There are many different types of bedroom pillows, largely in terms of the stuffing or filling that is used to make them. While they all have their pros and cons, ranging from support to price, some are also easier to clean than others.

But before you learn how to clean bedroom pillows, you need to know the difference between the various fillings.

The Most Common Pillow Fillings

Some pillows are made with natural down and/or feathers, while others are made with synthetic fillings, including various types of foam. The most expensive type of filling is goose down, taken from the breasts of the bird after it has been slaughtered for food. The cheapest type is polyester foam chips, which is quite a common although not particularly comfortable synthetic filling.

The most common pillow fillings are:

  • goose down,
  • duck down,
  • feathers, which might come from geese, ducks or chickens,
  • down and feather combinations,
  • man-made polyester fiber manufactured under a variety of brand names,
  • latex foam, and
  • ordinary polyester foam.
  • Wear and Tear on Pillows

All pillows are made with an outer casing, usually cotton or a poly-cotton blend. This is intended to protect the filling, but it is impossible to keep it pristine over time. Even with the customary pillow case, the outside fabric that makes the pillow case discolors and can become stained.

It stands to reason: some people bath or shower at night, before they go to bed; others wash in the morning. This fact alone means that you may not be scrubbed and clean when you go to bed. Relatively few people wash their hair every day (apart from which it isn’t a good idea), which means that oils and other dirt will inevitably rub off on pillow cases and may seep through to the pillow itself, even if an additional “under-slip” or pillow protector is used. We all sweat to some degree, and this will also affect the pillow and discolor the casing.

In addition to natural oils and fluids, there is always the danger that things will be spilt on pillows (like tea or coffee). But there are steps that you can take to ensure that pillows last as long as possible, and stay as clean as possible. Then, if they do become grubby, or someone has an accident of some sort, there are steps that you can take to actually wash or clean the pillow.

Taking Care of Pillows

Some pillows are easier to take care of than others. Similarly, some are easier to clean than others. Perhaps ironically down pillows, which are not very easy to clean, are in fact exceptionally easy to maintain.

Any pillows that have a down or feather filling (or a combination of down and feathers) should be aired outside from time to time, preferably in diffused sunlight. As these pillows get older, they lose the ability to trap air – which is what makes them so beautifully firm. You can revive them to a certain extent by putting the pillow in a clothes dryer at a very low temperature for about 10 minutes, together with a tennis ball.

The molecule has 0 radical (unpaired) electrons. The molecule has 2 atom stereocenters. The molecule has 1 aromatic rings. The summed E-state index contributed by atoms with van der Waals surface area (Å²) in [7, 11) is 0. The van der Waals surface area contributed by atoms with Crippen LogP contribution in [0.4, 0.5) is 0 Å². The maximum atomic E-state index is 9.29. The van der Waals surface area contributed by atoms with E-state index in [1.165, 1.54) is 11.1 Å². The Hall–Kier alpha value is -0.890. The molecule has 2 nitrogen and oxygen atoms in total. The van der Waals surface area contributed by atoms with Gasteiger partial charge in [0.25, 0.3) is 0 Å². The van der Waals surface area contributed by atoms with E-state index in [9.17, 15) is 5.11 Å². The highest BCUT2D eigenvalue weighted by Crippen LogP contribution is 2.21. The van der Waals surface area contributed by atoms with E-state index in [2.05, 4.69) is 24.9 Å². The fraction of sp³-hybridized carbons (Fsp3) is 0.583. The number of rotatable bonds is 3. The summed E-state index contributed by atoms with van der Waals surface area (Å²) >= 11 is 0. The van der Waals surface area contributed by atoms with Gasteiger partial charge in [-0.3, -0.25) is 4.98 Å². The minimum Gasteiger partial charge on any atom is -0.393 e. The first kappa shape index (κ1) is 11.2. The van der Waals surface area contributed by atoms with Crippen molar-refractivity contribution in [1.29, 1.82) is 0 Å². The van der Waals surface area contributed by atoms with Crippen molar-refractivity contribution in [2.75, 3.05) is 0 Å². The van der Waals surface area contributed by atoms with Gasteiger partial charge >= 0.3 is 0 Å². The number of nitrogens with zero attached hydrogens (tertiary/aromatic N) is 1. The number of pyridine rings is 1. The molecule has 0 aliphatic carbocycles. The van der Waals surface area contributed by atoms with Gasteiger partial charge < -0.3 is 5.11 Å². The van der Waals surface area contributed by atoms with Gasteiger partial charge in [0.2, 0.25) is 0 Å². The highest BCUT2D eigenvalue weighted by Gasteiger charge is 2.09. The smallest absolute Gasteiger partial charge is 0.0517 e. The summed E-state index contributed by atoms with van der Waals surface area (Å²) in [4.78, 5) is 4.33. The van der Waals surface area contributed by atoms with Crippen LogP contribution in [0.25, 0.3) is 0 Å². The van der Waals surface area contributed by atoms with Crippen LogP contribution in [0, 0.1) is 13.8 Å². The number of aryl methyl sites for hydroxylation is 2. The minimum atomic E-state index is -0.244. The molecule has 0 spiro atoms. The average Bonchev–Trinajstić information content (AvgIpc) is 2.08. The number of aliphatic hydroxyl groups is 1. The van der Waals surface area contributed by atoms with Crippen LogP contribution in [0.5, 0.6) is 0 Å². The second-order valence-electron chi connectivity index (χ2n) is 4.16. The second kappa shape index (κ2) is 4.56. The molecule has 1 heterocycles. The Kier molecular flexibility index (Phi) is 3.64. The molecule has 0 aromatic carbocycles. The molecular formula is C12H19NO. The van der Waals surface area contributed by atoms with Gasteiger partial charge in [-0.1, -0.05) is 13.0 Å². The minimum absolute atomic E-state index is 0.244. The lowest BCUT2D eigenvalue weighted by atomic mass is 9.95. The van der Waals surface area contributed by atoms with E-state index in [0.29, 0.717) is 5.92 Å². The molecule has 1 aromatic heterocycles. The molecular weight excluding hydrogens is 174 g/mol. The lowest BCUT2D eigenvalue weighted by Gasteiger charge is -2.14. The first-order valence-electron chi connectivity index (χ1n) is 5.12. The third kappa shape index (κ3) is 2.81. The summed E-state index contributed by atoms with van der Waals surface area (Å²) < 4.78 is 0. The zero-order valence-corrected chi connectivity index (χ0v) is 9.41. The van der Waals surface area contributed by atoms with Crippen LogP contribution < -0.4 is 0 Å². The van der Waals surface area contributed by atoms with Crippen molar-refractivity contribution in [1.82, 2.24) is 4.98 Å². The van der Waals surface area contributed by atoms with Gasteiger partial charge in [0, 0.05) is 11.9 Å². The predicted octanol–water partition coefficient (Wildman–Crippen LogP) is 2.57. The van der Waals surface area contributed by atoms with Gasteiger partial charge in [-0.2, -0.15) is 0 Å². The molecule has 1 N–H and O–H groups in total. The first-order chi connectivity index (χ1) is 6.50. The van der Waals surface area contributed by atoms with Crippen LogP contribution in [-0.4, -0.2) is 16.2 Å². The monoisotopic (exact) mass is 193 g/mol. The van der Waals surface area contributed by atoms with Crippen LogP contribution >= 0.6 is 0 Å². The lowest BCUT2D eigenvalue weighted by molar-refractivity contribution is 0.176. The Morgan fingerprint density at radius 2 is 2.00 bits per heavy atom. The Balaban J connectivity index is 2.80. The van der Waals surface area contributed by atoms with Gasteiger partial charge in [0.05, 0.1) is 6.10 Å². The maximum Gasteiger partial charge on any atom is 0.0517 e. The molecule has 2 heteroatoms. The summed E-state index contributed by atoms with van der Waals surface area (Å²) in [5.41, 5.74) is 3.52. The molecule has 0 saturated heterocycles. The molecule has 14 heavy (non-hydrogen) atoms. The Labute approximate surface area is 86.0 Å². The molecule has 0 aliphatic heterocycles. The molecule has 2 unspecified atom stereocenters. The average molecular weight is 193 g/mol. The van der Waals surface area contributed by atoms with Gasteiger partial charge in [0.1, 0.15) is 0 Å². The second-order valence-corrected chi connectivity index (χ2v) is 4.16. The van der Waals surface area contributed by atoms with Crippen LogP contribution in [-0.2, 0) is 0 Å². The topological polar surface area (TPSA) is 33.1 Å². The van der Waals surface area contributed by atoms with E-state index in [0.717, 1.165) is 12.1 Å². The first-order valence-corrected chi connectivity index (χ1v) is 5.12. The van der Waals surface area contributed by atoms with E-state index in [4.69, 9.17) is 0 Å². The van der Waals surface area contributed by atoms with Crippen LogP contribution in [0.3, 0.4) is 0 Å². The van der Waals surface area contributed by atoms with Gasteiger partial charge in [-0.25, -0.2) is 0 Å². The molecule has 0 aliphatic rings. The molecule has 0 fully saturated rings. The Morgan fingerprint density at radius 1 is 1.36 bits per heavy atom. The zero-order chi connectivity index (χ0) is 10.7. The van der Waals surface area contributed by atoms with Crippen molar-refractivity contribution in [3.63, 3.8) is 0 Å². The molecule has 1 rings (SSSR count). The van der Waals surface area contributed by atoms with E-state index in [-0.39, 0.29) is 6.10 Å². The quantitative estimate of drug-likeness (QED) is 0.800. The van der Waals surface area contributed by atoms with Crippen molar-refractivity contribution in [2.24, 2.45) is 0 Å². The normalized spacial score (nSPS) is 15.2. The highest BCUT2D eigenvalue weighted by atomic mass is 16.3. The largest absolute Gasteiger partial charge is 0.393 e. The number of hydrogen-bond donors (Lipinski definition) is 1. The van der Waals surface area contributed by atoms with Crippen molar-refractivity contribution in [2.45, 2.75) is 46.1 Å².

Down and feather pillows should preferably not be washed as soap and water that will tend to dissolve the natural oils that are in the feathers.
Polyester-filled pillows don’t need any particular maintenance, which is why they are the most common choice for accommodation establishments including hotels.
Latex and other foam pillows don’t need any special care either. Just try to keep them as clean as possible.

Cleaning Bedroom Pillows

Accidents do happen, and pillows do become dirty over time. So what steps can you take to clean them?

It is sometimes possible to sponge a pillow clean, without immersing it in water. This is usually the ideal option, but unfortunately it is not always possible. So first be sure what sort of pillow filling you are dealing with, and take action as quickly as possible.

Having said that down and feather pillows should not be washed, if something has been spilt on the pillow (or pillows) you will have three basic choices; take immediate action yourself, take the pillow to a professional cleaning service, or discard the pillow. It really is as simple as that.

Depending on what the spill is, mix up a warm, soapy solution in water and then squeeze this gently through the pillow. Then repeat the process about three times with fresh water and no washing soap. If you have a washing machine, spin dry for a couple of minutes then hang the pillow up in the fresh air by two corners. While the pillow is drying, you will need to shake it now and then to distribute the feathers.

Polyester-filled – and polyester foam-filled – pillows are washable, although there may be specific washing instructions on the label. Most should not be sent to a dry cleaner, and unless the manufacturer’s care instruction state otherwise, don’t try and tumble dry them. The heat might damage the polyester.
Latex pillows can also be washed, although you shouldn’t take the latex out of the casing because it deteriorates if it is exposed to sunlight. You also should not put latex into a washing machine. Instead hand-wash it in warm soapy water and don’t try to twist it or wring it out. Rinse well when you have got it clean and then gently put pressure on the pillow to squeeze out as much liquid as you can. It helps if you do this with a dry towel over the pillow. If the towel becomes saturated, use another dry towel. Then put the pillow somewhere to air dry; avoid a sunny spot.

Having learnt some of the tricks of how to clean bedroom pillows, here’s one more tip. Unless the pillow is totally messed, you can always unstitch a seam and remove the stuffing. Then wash the casing and when it is dry, replace the filling. If any of the filling is damaged, discard it and add new stuffing before re-stitching the seam. It should then be as good as new.


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